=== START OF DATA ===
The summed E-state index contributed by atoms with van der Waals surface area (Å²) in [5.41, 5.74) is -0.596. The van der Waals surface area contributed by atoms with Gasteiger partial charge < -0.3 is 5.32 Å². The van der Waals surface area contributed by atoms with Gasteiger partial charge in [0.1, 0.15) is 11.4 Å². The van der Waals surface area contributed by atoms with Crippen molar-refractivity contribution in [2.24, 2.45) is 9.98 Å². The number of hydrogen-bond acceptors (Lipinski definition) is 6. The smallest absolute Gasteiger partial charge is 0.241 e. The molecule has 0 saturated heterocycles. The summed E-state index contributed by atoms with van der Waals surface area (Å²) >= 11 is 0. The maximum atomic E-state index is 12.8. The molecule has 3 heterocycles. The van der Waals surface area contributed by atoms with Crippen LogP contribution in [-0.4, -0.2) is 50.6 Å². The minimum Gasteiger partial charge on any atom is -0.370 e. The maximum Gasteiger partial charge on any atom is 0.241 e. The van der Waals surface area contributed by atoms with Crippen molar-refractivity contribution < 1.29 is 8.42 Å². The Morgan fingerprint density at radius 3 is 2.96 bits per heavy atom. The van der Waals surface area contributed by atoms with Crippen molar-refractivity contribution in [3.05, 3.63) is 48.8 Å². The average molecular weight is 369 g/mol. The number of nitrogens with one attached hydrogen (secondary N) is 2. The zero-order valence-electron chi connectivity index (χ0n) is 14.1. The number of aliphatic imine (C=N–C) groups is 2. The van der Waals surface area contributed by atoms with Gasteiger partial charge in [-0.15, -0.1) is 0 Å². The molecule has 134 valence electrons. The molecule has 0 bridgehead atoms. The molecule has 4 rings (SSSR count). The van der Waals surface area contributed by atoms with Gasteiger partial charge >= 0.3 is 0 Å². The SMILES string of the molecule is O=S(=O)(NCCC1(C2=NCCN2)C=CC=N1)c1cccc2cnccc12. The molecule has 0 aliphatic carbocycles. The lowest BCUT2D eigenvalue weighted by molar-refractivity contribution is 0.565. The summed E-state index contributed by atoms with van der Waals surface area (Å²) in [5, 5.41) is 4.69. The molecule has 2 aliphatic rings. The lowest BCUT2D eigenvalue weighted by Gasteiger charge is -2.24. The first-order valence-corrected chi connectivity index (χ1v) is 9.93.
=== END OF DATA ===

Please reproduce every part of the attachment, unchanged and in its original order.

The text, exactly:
The summed E-state index contributed by atoms with van der Waals surface area (Å²) in [5.41, 5.74) is -0.596. The van der Waals surface area contributed by atoms with Gasteiger partial charge < -0.3 is 5.32 Å². The van der Waals surface area contributed by atoms with Gasteiger partial charge in [0.1, 0.15) is 11.4 Å². The van der Waals surface area contributed by atoms with Crippen molar-refractivity contribution in [2.24, 2.45) is 9.98 Å². The number of hydrogen-bond acceptors (Lipinski definition) is 6. The smallest absolute Gasteiger partial charge is 0.241 e. The molecule has 0 saturated heterocycles. The summed E-state index contributed by atoms with van der Waals surface area (Å²) >= 11 is 0. The maximum atomic E-state index is 12.8. The molecule has 3 heterocycles. The van der Waals surface area contributed by atoms with Crippen LogP contribution in [-0.4, -0.2) is 50.6 Å². The minimum Gasteiger partial charge on any atom is -0.370 e. The maximum Gasteiger partial charge on any atom is 0.241 e. The van der Waals surface area contributed by atoms with Crippen molar-refractivity contribution < 1.29 is 8.42 Å². The Morgan fingerprint density at radius 3 is 2.96 bits per heavy atom. The van der Waals surface area contributed by atoms with Crippen molar-refractivity contribution in [3.05, 3.63) is 48.8 Å². The average molecular weight is 369 g/mol. The number of nitrogens with one attached hydrogen (secondary N) is 2. The zero-order valence-electron chi connectivity index (χ0n) is 14.1. The number of aliphatic imine (C=N–C) groups is 2. The van der Waals surface area contributed by atoms with Gasteiger partial charge in [-0.15, -0.1) is 0 Å². The molecule has 134 valence electrons. The molecule has 0 bridgehead atoms. The molecule has 4 rings (SSSR count). The van der Waals surface area contributed by atoms with Gasteiger partial charge >= 0.3 is 0 Å². The SMILES string of the molecule is O=S(=O)(NCCC1(C2=NCCN2)C=CC=N1)c1cccc2cnccc12. The molecule has 0 aliphatic carbocycles. The lowest BCUT2D eigenvalue weighted by molar-refractivity contribution is 0.565. The summed E-state index contributed by atoms with van der Waals surface area (Å²) in [5, 5.41) is 4.69. The molecule has 2 aliphatic rings. The lowest BCUT2D eigenvalue weighted by Gasteiger charge is -2.24. The first-order valence-corrected chi connectivity index (χ1v) is 9.93.